RAIL services connecting Huddersfield to the north’s main cities could be going electric.
Train operators want 400 miles of UK railways upgraded to accommodate electric trains, including two routes in the Yorkshire region.
Leeds to Manchester via Huddersfield and Leeds to York are among 10 routes in the UK recommended for electrification by the Association of Train Operating Companies (ATOC).
Electrifying up to 400 miles of “missing link” railway lines nationwide would cost around £500m and cause a decade of disruption, ATOC said.
But it would allow 85,000 more passengers (35% more) to travel each day.
Electric trains are generally more reliable and faster than diesel trains making it easier to run more frequent services.
And carbon emissions would also be slashed by 75,000 tonnes (30%) ATOC said.
The plans have been welcomed by the Huddersfield, Penistone and Sheffield Rail Users’ Association.
The Association says the upgrades will bring the region into line with rail services across Western Europe.
Most lines running from North to South, such as the East and West Coast lines, are already electrified.
But no lines running across the width of the country are currently powered that way.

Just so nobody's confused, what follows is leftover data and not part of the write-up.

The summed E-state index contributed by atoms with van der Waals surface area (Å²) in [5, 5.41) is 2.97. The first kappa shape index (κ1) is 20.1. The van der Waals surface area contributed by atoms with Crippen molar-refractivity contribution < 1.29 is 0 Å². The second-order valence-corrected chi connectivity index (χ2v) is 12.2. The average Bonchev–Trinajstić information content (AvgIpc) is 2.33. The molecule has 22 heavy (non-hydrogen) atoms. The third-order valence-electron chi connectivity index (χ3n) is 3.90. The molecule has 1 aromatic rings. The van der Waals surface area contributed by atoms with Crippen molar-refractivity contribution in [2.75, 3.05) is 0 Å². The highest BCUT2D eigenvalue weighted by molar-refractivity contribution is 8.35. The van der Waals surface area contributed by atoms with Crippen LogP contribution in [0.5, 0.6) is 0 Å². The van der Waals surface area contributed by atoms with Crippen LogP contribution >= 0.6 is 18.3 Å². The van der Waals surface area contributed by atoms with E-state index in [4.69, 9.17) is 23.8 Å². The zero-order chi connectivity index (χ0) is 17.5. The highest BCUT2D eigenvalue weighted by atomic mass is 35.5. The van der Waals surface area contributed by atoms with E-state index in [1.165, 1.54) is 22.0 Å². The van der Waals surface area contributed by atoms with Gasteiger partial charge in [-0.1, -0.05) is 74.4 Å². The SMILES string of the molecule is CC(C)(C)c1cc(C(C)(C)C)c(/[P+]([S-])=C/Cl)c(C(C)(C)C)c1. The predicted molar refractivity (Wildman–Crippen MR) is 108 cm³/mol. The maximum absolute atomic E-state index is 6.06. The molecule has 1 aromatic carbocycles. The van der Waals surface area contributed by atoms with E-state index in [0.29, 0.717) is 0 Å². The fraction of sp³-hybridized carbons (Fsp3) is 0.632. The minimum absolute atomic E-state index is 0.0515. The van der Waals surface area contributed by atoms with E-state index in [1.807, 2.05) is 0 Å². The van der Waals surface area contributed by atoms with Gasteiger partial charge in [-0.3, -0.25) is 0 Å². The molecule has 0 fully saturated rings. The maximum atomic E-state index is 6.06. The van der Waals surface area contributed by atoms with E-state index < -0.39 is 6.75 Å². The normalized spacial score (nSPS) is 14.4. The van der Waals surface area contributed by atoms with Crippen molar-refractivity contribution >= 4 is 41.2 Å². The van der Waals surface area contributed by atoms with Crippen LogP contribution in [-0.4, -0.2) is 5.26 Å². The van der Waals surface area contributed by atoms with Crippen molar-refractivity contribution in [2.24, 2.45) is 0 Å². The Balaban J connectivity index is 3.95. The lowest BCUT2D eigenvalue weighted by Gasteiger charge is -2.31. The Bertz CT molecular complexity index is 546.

Some five million people would benefit from the more efficient service, the group said.
Diesel trains, still in good condition, would be moved onto minor lines such as the Penistone Line between Huddersfield and Sheffield.
ATOC chief executive Michael Roberts said: “Over the next 30 years, the demand for rail is likely to double and we must continue to improve our existing network if we are to keep up with this growth in passenger numbers, as well as planning for new capacity such as high speed lines.
“Electrifying a series of key routes over a 10-year period and filling in some of the missing links would bring substantial benefits to the economy and the environment.
“Train companies would work hard with Network Rail to make sure that any disruption was kept to an absolute minimum for passengers on these routes.
“A relatively small investment would help cut carbon emissions and deal with the capacity problems facing parts of the rail network.”
Rail users’ association spokesman Peter Marshall added: “It’s excellent news. We feel electric lines between Manchester, Leeds and York will enable a much better service across the Pennines and release the excellent Transpennine diesel trains for use on the lesser lines.
“Ironically it would leave the Penistone Line as one of the few diesel lines in the district. The next stage should be for the Penistone Line to be considered in light of these plans.”